Journalism at its core is an analog business, even when distributed digitally. It is not about algorithms but people, their communities and stories that affect their daily lives.
Facebook has built a global digital business that lets people relate to their families and communities on a platform with two billion users. But it is not an analog business, instead relying on algorithms and big data to target users and advertisers and to tailor news to certain tastes. It has conned traditional news businesses into allowing it to cherry pick their expensive journalism to provide news feeds that ultimately undermine the viability of those same news businesses.
As with so much of the digital revolution, publishers have walked into a dark alley blindfolded and allowed digital behemoths — including Google, Apple, Amazon, Netflix and YouTube — to rob them of their content. That is not to deny these platforms have expanded the footprint of journalism. Even the practice of reporting has been expanded and improved by database journalism, internet research and the rise of the mobile phone as digital witness, especially in the hands of citizen journalists.
It’s just that publishing businesses have been so blinded by technological innovation they have forgotten good journalism is still about talking to people, maintaining sources, cultivating whistleblowers and telling stories that matter. Most big media businesses even seem to have forgotten how to relate to their own customers, despite their constant prattle about the need to be “customer-centric”. You doubt me? Just try ringing any metropolitan media company before 10 any morning or after 5 any afternoon and see if you can get a human to answer the phone.
Even now, after Cambridge Analytica, fake news, Russian meddling in the US election on Facebook and public revulsion at what has become an untrustworthy echo chamber reliant on algorithms to make news judgments, traditional publishers are still approaching these platforms the way supplicants might a despotic medieval ruler. An inquiry by the competition regulator set up by Scott Morrison is giving them the chance to fight back.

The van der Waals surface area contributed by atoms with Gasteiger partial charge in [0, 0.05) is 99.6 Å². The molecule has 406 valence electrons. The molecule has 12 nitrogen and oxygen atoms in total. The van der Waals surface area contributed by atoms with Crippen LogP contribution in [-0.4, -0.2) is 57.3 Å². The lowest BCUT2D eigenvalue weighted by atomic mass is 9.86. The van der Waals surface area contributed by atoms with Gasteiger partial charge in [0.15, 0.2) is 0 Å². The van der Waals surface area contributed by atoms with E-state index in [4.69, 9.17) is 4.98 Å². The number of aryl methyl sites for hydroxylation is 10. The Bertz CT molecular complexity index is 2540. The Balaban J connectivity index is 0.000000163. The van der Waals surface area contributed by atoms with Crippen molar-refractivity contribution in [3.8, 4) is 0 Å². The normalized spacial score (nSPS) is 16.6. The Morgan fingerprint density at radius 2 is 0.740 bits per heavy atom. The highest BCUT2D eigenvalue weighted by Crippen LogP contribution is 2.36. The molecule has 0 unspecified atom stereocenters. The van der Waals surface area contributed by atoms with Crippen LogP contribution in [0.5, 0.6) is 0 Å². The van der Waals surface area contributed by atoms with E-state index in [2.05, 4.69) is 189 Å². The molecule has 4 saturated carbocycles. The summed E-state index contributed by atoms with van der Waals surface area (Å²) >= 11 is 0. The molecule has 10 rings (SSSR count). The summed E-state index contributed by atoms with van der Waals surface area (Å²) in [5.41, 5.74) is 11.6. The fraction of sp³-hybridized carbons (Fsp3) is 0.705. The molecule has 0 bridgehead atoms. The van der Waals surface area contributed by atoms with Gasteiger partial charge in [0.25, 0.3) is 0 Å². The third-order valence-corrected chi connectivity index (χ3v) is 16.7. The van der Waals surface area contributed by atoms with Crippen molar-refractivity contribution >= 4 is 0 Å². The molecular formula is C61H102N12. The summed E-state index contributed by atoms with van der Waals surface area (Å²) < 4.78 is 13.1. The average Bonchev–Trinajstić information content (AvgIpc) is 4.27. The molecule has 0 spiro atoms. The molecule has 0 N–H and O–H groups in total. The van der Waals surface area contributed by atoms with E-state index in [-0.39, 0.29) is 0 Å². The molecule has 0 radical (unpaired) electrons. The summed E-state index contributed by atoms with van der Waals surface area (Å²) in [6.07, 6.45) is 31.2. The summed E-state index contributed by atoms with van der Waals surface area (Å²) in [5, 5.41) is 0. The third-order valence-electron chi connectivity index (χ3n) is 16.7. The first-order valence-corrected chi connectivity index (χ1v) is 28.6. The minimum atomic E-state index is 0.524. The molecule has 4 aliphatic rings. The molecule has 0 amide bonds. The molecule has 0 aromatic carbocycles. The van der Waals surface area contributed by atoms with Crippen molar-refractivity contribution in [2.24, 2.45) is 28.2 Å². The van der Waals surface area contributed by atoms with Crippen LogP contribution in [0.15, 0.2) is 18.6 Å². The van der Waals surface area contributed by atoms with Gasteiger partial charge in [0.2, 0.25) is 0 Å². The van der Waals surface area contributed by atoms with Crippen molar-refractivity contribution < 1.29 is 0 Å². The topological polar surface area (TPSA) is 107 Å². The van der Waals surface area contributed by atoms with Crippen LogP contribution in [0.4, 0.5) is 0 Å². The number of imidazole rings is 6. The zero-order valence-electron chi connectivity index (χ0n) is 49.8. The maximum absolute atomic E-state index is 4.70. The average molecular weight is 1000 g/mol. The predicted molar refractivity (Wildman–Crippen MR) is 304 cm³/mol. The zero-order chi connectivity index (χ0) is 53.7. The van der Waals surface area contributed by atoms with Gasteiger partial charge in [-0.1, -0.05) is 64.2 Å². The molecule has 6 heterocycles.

A read through the 57 submissions to the Australian Competition & Consumer Commission platform inquiry, including from Facebook and Google, makes at least two things clear: these two behemoths dominating the advertising market worldwide should be considered in law as publishers and be subject to the same legal, defamation, competition and copyright regulations as all publishers. And both platforms must be made to pay for news they run from traditional media.
News publishers in the noughties, not understanding the digital world, decided to give away their best and most valuable content online because they felt they had to be there. So loyal readers paid for their paper every day while disloyal readers were rewarded with the best content for free online.
People bagged News Corp executive chairman Rupert Murdoch in 2009 when he called time on this and said readers should pay for online news. Now even The Guardian is asking readers to help fund its journalism.
At this paper the introduction of a hard paywall in early 2012 (after a three-month free trial starting in October 2011) has created a pile of revenue big enough to replace most of the employment classified ads lost to disruptive start-ups since 2008 and put the paper back into profit. Yet the advertising that theoretically should have followed that highly engaged, paying, online audience has not proven as lucrative as some expected, a real problem for news sites with porous paywalls.
Some of the submissions to the ACCC outline why this is happening and why it should have been obvious a decade ago to thoughtful managements. Barriers to entry in online news are low and advertising inventory (space for ads) is infinite. Anyone can start a news site or blog and attract advertisers.